- Business economics: this is the classic type of people-oriented, capital-light business I like. The metrics look good with very high margins (40%) and decent returns on capital (20%), though the latter were higher in the past.
- Track record: Alpha FX was founded in 2010 and only listed on the stock market a couple of years ago. The founder and CEO, Morgan Tillbrook, is strikingly young at only 36 and has achieved very impressive progress in growing the business so far. The growth rate in recent years is phenomenal.
- Competitive advantage: this is where I have the greatest concerns. The market for FX broking seems likely to be highly competitive on price as the service seems fairly homogeneous. Nevertheless, there is scope for differentiation on quality of service and the ambitious, customer-oriented culture at Alpha seems impressive. I note that it is extremely highly rated by employees on glass door. I don’t normally pay too much heed to the management of a business but do get the sense in this case that Alpha FX is very well-run.
- Growth prospects: Alpha FX is still relatively small and growing very quickly so the prospects for continued growth seem good. Demand for FX services should be fairly defensive I would have thought.
The price has fallen over the last month along with everything else, though to a slightly lesser extent. The long term upwards trend is intact. The valuation seems cheap given the growth rate and the business does not seem particularly exposed to Coronavirus-related risks.
ServiceNow is a large US enterprise software business, with a market cap of around £40bn. It provides cloud-based IT service management via its Now platform. This platform allows various IT services and processes across a business to be coordinated to perform different functions (eg onboarding a new employee) in a flexible and seamless way.
I’ve been looking for an opportunity to invest in ServiceNow for some time and the current small dip seems as good a chance as any.
- Business economics: similar to other growing SaaS businesses, ServiceNow’s profitability does not look very impressive in its accounts. However, this belies a decent underlying business. It has a capital-light business model as you might expect, with large cashflows and relatively low capital expenditure. Its free cashflows are far above its reported profits, primarily because it earns a lot of deferred revenues, where customers have paid but not yet received the service. It is growing these cash flows at a rapid rate. This suggests that profitability is likely to improve dramatically over the coming years.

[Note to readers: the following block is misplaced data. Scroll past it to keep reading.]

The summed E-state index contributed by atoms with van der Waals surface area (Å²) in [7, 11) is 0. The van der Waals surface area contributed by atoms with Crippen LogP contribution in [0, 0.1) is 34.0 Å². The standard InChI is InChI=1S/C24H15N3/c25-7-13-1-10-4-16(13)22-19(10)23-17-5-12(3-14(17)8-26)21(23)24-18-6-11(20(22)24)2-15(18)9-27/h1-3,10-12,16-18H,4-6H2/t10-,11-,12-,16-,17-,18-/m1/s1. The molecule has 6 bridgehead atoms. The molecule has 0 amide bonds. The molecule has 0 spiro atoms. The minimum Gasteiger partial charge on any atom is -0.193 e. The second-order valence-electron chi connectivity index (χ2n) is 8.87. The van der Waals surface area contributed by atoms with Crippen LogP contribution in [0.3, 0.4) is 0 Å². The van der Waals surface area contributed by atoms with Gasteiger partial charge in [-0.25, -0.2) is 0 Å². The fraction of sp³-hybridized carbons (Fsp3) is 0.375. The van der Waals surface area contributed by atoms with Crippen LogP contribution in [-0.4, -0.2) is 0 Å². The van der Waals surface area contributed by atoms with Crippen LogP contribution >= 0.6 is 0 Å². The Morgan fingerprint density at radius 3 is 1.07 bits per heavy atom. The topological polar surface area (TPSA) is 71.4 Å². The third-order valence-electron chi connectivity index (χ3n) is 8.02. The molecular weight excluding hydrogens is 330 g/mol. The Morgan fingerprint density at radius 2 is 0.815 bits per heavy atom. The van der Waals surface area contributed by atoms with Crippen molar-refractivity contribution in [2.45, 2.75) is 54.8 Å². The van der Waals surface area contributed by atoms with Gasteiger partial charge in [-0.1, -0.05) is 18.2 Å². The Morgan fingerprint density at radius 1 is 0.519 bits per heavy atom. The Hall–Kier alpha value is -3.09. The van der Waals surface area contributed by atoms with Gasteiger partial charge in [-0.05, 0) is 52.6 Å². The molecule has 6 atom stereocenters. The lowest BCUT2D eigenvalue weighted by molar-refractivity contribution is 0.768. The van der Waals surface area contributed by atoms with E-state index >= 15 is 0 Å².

- Track record: ServiceNow has a very impressive track record of around than a decade of explosive growth, where it has grown revenues by about 50 times. The share price has followed a similarly impressive trajectory.
- Competitive advantage: ServiceNow is a clear market leader with a dominant position in IT service management. Its platform is acknowledged by most to be superior to rivals’ and ServiceNow has a market share of several times of its nearest competitor. Switching costs are likely to be very high as the platform is very heavily integrated into its customers’ businesses. ServiceNow also benefits from indirect network effects as partners innovate services that interoperate with the Now platform in a broader ecosystem. These network effects create a big scale advantage and make it harder for smaller players to compete.
- Growth prospects: despite being a large business ServiceNow is still growing fast. I can’t think of a market with such huge secular growth drivers and think ServiceNow still looks to have a long runway of growth ahead of it.
The share price has dipped though is still in a long term uptrend. The valuation looks pricey, though I think is warranted with such excellent long term prospects.